“Indications That Promise a Volcanic Outburst – Lassen’s Peak…From its summit forty extinct craters can be counted and twice as many can be found to the north, south and east along the range. Prominent among these is Cinder Cone, about two miles southeast of Lassen’s peak…[Cinder Cone] was last in eruption in the Winter of 1850, when it darted flames to an immense height. These flames were visible for several nights in succession from Red Bluff, from Rich Bar, on the north fork of the Feather river, forty miles distant, and also from Angels Camp, 160 miles to the southward….Another eruption, similar to that of 1850, seems imminent in this region. In the last year or two the subterranean disturbances have been steadily increasing magnitude. Now the constant earthquakes have so churned up the springs as to give the water flowing from them the appearance of milk….If there is not seen a grand blow-up somewhere about Lassen’s peak ere long, then it is useless to study volcanic indications.” – Lassen’s Peak, Nevada State Journal, June 28, 1889
In April of 1904, a few days prior to an earthquake that shook the communities of Viola and Fern in Shasta County, the water in a 40′ deep well began bubbling.
“The strange antics of the water in the well at the home of J. B. Rodgers gave rise to the phenomena… Wednesday afternoon Mr. Fitch, a brother-in-law of Mr. Rogers, was sitting on the back porch of the Rogers home reading, when he heard a gurgling sound. He went to the well and removed the cover, when he found the water surging in the well like it does in a boiling kettle. Mrs. Rogers was called to witness the strange scene and remarked that the water appeared like that of a boiling spring. A bucketful of the water was drawn up and it was found to be perfectly clear and as cold as usual…” – Water in Well Boiled As If In a Caldron, Record Searchlight, April 19, 1904
The well water continued to swell and recede, with bubbling and gurgling noises heard coming from it for the next two days. After the earthquake on Saturday, the well noises stopped and the water returned to it’s normal calm and cold.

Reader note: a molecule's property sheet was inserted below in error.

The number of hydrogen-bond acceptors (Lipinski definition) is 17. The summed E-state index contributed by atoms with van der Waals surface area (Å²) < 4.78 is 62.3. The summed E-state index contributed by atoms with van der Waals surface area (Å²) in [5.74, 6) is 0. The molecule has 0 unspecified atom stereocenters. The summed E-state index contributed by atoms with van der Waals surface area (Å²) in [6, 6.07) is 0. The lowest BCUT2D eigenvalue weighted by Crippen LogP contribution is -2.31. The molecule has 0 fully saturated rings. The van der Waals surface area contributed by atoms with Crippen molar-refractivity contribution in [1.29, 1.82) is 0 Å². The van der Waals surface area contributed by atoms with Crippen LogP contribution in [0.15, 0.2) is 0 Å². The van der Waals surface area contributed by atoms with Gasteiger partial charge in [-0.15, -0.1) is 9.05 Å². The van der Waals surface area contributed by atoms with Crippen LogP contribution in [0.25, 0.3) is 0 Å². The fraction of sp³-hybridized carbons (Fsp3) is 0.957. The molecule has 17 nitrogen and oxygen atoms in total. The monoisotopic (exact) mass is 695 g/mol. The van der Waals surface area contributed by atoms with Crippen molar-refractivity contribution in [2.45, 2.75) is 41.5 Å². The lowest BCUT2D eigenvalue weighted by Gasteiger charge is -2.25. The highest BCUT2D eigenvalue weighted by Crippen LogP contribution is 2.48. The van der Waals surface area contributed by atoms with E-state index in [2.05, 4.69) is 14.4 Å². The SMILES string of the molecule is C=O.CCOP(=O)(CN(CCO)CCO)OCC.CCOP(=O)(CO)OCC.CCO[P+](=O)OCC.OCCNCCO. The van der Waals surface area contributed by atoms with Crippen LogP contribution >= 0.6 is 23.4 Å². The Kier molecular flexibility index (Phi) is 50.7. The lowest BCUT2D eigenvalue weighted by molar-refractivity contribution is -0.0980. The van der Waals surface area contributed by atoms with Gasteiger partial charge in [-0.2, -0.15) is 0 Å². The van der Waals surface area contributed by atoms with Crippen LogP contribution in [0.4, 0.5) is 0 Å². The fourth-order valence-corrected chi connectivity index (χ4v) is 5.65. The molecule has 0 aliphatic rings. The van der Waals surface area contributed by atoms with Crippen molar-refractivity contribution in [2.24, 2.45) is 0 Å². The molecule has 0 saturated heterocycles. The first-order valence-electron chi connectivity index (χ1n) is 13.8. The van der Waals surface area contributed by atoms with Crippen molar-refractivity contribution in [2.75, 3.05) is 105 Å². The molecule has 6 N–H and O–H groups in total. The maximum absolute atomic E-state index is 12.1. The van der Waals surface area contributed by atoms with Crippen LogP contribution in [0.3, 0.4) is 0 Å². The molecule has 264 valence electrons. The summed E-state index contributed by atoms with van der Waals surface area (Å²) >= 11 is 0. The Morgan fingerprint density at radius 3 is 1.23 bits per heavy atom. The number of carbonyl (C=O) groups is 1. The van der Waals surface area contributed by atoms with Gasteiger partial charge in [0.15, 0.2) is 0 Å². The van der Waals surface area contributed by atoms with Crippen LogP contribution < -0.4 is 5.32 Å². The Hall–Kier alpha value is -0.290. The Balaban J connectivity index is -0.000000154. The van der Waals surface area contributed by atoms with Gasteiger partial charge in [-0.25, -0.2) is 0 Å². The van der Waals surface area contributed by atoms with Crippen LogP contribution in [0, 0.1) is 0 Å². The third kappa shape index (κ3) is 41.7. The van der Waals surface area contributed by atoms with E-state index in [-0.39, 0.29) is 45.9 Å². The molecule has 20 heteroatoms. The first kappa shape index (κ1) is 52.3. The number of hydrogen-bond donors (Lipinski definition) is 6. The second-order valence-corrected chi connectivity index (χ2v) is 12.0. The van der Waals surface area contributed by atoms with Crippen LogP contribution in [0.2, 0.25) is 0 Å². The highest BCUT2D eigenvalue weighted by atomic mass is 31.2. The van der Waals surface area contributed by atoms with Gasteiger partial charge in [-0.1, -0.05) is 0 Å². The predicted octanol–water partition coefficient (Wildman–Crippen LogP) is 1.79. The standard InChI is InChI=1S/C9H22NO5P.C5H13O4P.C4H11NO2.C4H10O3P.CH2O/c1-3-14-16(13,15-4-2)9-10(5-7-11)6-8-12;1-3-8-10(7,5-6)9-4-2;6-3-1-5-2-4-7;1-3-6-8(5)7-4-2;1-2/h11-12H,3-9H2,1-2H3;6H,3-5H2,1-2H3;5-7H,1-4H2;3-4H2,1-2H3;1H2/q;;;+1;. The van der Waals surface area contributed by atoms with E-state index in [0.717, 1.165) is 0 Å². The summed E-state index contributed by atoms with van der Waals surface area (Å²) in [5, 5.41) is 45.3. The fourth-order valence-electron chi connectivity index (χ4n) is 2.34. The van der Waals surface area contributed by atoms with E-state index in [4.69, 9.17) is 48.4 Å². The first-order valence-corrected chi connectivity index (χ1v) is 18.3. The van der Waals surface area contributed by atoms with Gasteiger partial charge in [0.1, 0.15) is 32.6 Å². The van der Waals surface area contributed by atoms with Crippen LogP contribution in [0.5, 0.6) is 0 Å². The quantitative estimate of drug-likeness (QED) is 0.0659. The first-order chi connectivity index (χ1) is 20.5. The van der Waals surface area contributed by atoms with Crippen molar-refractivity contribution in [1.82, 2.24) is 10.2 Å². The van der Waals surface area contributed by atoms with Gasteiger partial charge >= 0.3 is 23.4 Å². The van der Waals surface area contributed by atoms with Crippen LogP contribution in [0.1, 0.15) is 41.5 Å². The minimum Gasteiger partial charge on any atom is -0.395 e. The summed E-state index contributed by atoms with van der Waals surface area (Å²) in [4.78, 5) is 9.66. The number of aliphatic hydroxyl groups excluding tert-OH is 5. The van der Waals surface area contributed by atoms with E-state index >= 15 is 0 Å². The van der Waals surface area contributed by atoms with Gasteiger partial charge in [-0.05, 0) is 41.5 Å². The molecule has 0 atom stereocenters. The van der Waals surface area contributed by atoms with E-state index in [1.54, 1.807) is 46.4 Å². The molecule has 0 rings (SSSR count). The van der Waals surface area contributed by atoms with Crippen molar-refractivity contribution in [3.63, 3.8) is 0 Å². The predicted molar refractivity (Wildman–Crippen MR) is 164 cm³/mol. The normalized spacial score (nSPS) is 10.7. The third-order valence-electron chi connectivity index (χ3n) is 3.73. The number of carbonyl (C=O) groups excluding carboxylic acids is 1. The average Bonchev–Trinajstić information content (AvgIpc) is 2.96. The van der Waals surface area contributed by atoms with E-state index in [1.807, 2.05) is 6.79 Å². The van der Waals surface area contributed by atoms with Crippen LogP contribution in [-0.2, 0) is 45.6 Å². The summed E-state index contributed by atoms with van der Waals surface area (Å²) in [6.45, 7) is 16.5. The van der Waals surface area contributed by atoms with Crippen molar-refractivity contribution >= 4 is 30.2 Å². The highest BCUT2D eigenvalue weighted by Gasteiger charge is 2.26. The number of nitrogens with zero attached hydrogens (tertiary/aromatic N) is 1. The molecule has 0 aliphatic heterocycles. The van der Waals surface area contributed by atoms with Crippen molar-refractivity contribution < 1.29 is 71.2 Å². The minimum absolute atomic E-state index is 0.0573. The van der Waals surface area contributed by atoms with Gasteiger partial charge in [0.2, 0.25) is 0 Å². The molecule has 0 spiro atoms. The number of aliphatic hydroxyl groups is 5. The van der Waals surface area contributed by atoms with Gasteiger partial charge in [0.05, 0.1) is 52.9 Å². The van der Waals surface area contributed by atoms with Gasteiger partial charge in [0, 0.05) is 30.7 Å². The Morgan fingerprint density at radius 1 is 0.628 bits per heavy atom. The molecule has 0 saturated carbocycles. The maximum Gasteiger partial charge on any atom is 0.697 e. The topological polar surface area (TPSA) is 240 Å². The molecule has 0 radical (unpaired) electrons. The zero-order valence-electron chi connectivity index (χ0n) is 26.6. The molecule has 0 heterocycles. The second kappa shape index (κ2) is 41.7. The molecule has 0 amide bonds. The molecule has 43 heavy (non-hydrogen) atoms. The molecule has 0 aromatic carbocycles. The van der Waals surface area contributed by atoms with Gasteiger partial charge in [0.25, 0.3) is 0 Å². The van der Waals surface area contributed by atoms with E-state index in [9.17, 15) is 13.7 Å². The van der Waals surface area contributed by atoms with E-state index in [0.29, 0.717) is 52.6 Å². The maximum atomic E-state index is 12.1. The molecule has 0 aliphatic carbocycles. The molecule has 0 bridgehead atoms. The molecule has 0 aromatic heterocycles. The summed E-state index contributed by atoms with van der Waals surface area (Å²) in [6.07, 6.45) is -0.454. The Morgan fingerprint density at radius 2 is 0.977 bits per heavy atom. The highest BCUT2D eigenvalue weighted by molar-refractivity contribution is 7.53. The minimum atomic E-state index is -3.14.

“The Free Press has received word that the earthquake was very severe at Viola and Fern in Eastern Shasta. At Viola the clock in the home of B.F. Loomis was stopped and W.Y. Keeran, who lives east of Deer Flat, was almost thrown from his bed. The shock extended further east than Plateau, and many people in that Country naturally thought Mt. Lassen’s head was being blown off.” – Water in Well Boiled As If In a Caldron, Record Searchlight, April 19, 1904
Volcano Photographer Benjamin F. Loomis & Family
Benjamin Franklin Lassen was born March 21, 1857 in Illinois.
As a child B.F. Loomis moved with family (including brother Orin, parents Emily and Addison J. Loomis) to California, where his sister Lucy Ella was born c. 1862. Father and sons were working as farm laborers per the 1870 Census.
Benjamin Loomis built a cabin on the creek above Manzanita Lake (at the foot of Lassen Peak) in 1874, according to his National Park Service biography. He began working as a shakemaker, filed a homestead claim in 1888 in Viola, and eventually opened a store there.
“B.F. Loomis will take his team to the valley to-morrow and then will come back for the winter. He says he has enough goods in his new store to open up quite a respectable shebang in the spring.” – Deer Flat Notes, Redding, California Free Press, December 20, 1895
While serving on a Redding, California jury trial in 1897, Benjamin met fellow juror L.V. Loomis (Leander Vaness).
Although unrelated, the two men shared common interests of phrenology and astrology. B.F. spent time at L.V.’s home in Manton, where he met L.V.’s daughter Estella.
Benjamin was 39 when he married 27-year-old Estella M. Loomis (born in Iowa to H.V. Loomis) September 1, 1897.
Their wedding party made the local news.
“B.F. Loomis, the most popular merchant of the mountains, surprised his many friends a few weeks ago by bringing home a young and attractive bride. There was a grand ball given in honor of the affair, and many friends of the groom were present. The bride is a stranger in these parts.” – The Red Bluff News, October 15, 1897
Estella’s parents Louise Morton Loomis and L. V. Loomis had moved from New York to California in 1849; according to his obituary, Estella’s father L.V. was a miner ’49er.